SAN JOSE -- Cisco Systems CEO John Chambers may be Silicon Valley's ultimate survivor. Perched atop the massive computer networking company for 19 years, he has experienced the exhilarating high of seeing it briefly become the world's most valuable corporation, and the lows of its stock plunge and periodic layoffs of thousands of workers.
Now, in the final chapter of his career, he is determined to turn San Jose-based Cisco -- already Silicon Valley's fifth-biggest business by revenue -- into the world's top technology company.
That's a daunting task, especially given Cisco's financial slump -- reflected in Wednesday's earnings report, in which its sales dropped nearly 8 percent and its profit 55 percent from a year ago. But as one of the valley's longest-tenured CEOs -- who has kept Cisco growing by repeatedly reshaping it -- it's foolhardy to bet against him, many industry experts contend.
"Most companies become comets going across the sky and burning up," said Silicon Valley forecaster Paul Saffo. "I certainly can't think of anybody who has been as deft as Chambers in pursing this strategy of constantly fine tuning and adjusting."
The 64-year-old Chambers is used to adversity. A learning disability, dyslexia, left him humiliated as a child and so unsure of himself as an adult that he used to throw up before giving speeches. He's also been heavily criticized for Cisco's occasional stumbles -- especially after the dot-com debacle, when its shares sank more than 80 percent and it tumbled far off its perch as the world's most valuable company.
"Nobody likes to get beat up," he said in an interview. But he added, "You've got to be able to have the courage to make changes and go forward."
Not everyone likes where he's taken Cisco. Some investors grouse about its stock being mostly stuck under $30 for more than a decade, and others contend he hasn't changed the business enough. Adam Hartung, of consulting firm Spark Partners, argued in a 2012 Forbes Magazine column that Chambers has been slow to embrace new technologies and should be fired, adding in an interview with this newspaper that Chambers "made his company an also-ran."
But that appears to be a minority view. Since Chambers became CEO in 1995, Cisco's annual revenue has surged from $2.2 billion to nearly $49 billion and its profit from $457 million to $10 billion -- all while many other tech businesses went bust.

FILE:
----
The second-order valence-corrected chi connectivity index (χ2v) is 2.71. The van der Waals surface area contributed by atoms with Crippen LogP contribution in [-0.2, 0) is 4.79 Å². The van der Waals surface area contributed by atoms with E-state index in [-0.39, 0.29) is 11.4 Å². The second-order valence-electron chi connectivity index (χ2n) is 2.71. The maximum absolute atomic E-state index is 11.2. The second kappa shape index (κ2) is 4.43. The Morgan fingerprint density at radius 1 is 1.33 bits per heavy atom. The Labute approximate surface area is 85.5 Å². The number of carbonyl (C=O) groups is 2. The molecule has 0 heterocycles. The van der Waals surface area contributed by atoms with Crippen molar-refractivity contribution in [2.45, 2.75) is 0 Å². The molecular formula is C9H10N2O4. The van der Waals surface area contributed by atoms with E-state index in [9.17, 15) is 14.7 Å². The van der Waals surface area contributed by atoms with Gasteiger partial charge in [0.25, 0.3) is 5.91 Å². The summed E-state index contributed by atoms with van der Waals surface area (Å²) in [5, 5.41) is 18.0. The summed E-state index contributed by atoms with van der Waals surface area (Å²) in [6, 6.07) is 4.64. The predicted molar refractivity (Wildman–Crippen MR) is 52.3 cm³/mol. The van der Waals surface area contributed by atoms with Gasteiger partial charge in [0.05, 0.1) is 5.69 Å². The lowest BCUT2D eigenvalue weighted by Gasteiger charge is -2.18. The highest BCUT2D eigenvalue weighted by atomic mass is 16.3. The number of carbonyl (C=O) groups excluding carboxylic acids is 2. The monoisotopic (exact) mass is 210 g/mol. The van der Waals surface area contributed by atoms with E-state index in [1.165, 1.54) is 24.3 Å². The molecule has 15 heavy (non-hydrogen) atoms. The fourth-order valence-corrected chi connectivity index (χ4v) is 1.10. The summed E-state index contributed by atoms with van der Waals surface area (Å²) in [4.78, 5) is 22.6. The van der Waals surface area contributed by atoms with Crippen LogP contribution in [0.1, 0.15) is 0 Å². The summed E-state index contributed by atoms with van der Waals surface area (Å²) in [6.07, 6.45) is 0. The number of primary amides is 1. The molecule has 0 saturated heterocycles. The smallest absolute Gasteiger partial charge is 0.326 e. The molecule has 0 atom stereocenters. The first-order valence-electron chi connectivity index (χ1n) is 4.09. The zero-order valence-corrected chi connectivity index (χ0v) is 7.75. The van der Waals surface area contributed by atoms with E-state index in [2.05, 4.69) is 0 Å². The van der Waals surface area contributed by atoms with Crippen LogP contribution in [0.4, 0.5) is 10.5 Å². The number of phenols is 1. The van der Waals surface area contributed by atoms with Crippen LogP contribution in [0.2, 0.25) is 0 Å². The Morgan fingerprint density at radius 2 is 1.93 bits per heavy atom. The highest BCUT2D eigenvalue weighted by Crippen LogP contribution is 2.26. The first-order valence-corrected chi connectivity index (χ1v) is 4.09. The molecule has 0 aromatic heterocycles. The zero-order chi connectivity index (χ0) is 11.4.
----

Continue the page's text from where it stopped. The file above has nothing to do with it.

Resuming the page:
"You have to take a step back and think, 'What if he hadn't been there with all these changes, with competitors going bankrupt?' " said Cantor Fitzgerald analyst Brian White. " 'Where would Cisco be?' "
Although routers and switches, a kind of plumbing for computer systems, have long been Cisco's key businesses, Chambers has steadily expanded its products -- sometimes unsuccessfully -- to include security software, video conferencing gear and servers. Although experts say he has greatly strengthened Cisco by diversifying its sources of revenue, he also has put his corporation in direct competition with other tech powerhouses, including Hewlett-Packard.
But while many other tech companies get new CEOs every few years, with HP on its fifth since 1999, Chambers has demonstrated extraordinary survivability and exudes confidence. He maintains that Cisco will profit hugely from the billions of devices being steadily linked to the Internet, because its products are essential for those connections. And he says he's determined to turn it into the world's top tech company.
Chambers wouldn't specify how much sales or stock market value Cisco would need to grow to achieve that goal, emphasizing instead that he wants the company to be the place where businesses come for all their most important needs regarding data centers, networking and communications. While seemingly dull, those essential back-office technologies are at the heart of every modern global company and represent an extraordinarily lucrative opportunity for the businesses that can supply that gear.